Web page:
"People have two sides: a positive and a negative. You can choose which side you want to grow yourself.”
When I met with Jamila*, a friend of mine who lives in Palestine, I was impressed with her work ethic. She's a psychologist who works long hours. She told me one specific case about a woman who came to her. The woman didn’t know what to do with her son. "When I had my baby, I didn't feel any love for him," the woman said to Jamila. She screams at her son, and she even hits him, while the father is too lazy to help. When you struggle to make ends meet, and you couple this with a difficult situation at home, negative things are bound to happen. The woman and her son will both receive counseling and will hopefully find a workable solution.
After the war in 1967, the Israelis started building settlements in occupied territories. Orthodox Jews settled here in Palestine illegally but received protection from the army. After the Jews firmly set foot on the ground, they enticed other Jewish people to join by offering certain benefits and low housing prices.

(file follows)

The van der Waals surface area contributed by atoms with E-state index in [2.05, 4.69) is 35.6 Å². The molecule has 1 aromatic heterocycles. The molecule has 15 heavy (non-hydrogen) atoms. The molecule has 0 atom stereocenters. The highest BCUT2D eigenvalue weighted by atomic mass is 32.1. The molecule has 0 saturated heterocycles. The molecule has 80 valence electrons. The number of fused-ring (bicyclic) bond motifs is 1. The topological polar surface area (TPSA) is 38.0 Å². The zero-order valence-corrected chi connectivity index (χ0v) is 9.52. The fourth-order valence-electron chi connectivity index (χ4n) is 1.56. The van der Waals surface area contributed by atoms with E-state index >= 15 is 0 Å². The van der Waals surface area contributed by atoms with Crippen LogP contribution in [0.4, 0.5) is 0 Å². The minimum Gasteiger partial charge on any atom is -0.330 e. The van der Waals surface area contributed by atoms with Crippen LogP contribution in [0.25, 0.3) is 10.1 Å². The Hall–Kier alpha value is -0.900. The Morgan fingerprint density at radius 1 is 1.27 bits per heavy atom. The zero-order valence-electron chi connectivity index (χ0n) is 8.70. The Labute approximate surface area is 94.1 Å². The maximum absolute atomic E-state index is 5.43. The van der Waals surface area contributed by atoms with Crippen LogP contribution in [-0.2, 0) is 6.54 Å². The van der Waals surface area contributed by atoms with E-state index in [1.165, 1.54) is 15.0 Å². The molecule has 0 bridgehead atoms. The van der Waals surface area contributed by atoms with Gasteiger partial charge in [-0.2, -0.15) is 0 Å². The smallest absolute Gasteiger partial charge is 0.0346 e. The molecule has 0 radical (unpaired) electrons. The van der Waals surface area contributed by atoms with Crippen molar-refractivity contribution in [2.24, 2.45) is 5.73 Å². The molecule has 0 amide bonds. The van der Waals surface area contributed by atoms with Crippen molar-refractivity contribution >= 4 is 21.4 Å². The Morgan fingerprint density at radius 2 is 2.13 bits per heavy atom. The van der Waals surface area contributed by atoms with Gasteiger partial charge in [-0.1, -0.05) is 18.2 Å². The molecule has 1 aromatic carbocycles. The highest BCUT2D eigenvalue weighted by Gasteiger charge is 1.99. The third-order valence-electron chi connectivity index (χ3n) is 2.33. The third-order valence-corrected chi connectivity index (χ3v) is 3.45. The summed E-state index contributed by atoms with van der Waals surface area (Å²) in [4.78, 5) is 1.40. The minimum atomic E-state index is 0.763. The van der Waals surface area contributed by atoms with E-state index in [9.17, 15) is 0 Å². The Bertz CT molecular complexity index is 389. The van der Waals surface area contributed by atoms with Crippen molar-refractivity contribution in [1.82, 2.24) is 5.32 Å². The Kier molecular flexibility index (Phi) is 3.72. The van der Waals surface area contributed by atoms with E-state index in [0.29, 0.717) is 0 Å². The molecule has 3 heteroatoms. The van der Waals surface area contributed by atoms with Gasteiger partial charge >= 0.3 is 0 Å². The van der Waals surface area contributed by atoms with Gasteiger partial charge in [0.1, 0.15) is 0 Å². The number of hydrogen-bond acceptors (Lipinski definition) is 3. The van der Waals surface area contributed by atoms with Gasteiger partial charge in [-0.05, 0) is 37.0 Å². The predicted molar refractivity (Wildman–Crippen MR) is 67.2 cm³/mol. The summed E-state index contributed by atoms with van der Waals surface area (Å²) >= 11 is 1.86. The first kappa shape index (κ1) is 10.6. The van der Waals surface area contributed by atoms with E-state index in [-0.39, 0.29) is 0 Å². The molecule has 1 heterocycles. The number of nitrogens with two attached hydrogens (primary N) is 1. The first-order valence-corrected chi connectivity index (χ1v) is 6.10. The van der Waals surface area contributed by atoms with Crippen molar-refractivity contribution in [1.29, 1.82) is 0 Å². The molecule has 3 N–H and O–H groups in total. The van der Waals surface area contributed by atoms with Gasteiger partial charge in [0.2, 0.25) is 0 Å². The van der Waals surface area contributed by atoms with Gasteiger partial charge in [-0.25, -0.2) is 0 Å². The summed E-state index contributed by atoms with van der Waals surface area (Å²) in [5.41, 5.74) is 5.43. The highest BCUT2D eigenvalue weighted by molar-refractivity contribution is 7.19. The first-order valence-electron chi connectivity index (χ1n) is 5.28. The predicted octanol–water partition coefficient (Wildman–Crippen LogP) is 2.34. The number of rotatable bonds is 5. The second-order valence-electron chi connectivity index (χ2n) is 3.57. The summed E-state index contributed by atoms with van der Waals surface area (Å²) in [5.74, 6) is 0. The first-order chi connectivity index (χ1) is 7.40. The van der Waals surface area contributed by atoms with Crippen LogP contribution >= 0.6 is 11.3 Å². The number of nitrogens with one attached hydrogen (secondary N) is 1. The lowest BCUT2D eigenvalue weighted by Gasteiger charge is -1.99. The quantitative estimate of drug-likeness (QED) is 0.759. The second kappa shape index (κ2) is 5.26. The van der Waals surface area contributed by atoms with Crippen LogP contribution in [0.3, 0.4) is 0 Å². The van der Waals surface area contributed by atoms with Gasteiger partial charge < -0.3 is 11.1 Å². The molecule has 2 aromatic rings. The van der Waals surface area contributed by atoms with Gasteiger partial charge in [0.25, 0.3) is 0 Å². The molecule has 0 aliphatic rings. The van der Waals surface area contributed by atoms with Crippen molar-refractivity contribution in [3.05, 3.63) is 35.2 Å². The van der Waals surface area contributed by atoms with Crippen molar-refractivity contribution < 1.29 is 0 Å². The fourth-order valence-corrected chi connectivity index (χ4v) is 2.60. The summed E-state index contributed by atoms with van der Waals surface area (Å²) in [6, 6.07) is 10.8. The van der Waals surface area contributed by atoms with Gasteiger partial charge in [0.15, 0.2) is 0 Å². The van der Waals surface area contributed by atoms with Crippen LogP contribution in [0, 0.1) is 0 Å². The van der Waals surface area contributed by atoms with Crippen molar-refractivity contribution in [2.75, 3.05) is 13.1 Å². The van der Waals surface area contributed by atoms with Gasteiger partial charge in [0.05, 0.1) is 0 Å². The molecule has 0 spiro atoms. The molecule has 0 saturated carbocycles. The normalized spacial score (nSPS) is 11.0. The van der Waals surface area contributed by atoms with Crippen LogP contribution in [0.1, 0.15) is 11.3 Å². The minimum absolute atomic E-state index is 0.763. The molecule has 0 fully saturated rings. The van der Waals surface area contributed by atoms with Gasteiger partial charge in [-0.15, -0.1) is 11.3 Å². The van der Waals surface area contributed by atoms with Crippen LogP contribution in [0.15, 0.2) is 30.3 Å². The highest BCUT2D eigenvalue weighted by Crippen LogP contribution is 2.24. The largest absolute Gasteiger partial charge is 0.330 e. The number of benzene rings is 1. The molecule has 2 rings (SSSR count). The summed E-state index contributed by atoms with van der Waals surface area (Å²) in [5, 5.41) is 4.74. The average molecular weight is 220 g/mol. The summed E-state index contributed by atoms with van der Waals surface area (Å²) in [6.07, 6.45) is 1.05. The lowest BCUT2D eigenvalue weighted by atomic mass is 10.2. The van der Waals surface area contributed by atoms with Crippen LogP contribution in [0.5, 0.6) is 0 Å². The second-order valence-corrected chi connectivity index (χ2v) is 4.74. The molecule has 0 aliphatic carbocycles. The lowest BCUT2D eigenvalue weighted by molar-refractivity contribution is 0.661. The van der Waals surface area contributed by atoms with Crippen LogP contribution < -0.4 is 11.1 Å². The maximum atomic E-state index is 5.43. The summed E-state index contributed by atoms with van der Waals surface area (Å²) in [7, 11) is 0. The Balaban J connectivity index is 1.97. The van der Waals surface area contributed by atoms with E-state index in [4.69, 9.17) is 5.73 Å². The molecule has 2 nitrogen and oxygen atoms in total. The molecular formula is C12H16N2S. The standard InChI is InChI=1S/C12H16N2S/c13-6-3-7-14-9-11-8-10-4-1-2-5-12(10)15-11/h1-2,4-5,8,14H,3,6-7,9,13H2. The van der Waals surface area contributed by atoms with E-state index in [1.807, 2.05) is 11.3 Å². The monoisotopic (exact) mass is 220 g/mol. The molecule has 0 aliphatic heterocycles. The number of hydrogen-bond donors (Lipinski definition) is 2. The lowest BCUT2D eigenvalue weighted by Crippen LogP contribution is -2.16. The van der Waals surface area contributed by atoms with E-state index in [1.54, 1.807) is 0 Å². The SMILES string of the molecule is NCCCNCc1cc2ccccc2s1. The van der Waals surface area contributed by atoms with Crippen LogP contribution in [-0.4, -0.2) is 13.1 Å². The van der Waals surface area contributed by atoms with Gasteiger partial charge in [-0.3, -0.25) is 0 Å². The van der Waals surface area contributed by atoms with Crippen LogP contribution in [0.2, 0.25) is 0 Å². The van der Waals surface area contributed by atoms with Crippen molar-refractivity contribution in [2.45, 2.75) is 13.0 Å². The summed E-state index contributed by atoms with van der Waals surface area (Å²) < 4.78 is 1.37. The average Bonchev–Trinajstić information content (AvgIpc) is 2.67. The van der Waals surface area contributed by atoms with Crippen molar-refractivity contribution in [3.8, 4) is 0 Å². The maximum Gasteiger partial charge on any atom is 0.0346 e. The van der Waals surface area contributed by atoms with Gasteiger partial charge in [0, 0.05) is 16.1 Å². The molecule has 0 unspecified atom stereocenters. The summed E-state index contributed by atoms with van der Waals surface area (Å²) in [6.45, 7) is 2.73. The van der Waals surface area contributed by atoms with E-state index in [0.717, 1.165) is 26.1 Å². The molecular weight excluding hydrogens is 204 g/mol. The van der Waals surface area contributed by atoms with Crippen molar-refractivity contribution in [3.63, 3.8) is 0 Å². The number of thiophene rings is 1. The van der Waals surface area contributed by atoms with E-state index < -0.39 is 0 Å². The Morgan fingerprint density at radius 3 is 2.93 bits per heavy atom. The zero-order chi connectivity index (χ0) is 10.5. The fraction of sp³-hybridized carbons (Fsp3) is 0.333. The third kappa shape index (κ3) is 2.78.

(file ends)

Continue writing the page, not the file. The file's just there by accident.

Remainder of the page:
These settlers also started to occupy houses in Hebron, a city deemed holy by both Jews and Muslims. When you walk in the old city you will see checkpoints, which are heavily secured iron gates to protect the settlers from the Palestinians. There were parts where both groups lived in the same building; Palestinians on the first floor, Israeli settlers on the upper floors. Because these settlers throw garbage and other stuff on the streets below them, iron fences have been constructed above the alleyways. We walked around an abandoned part of the city, with blown-up houses, closed shops, and people aimlessly wandering around. These are tragic results of Israel's occupation of Palestine.
The settlements led to an uprising (1st intifada) of the Palestinian people against their oppressor, Israel. Because of the violent way Israel handled the situation, Hamas— classified as a terrorist organisation—became increasingly popular. In 2000, there was another uprising (2nd intifada), which led to the construction of the Apartheid Wall. This wall stretches along the borders of the West Bank.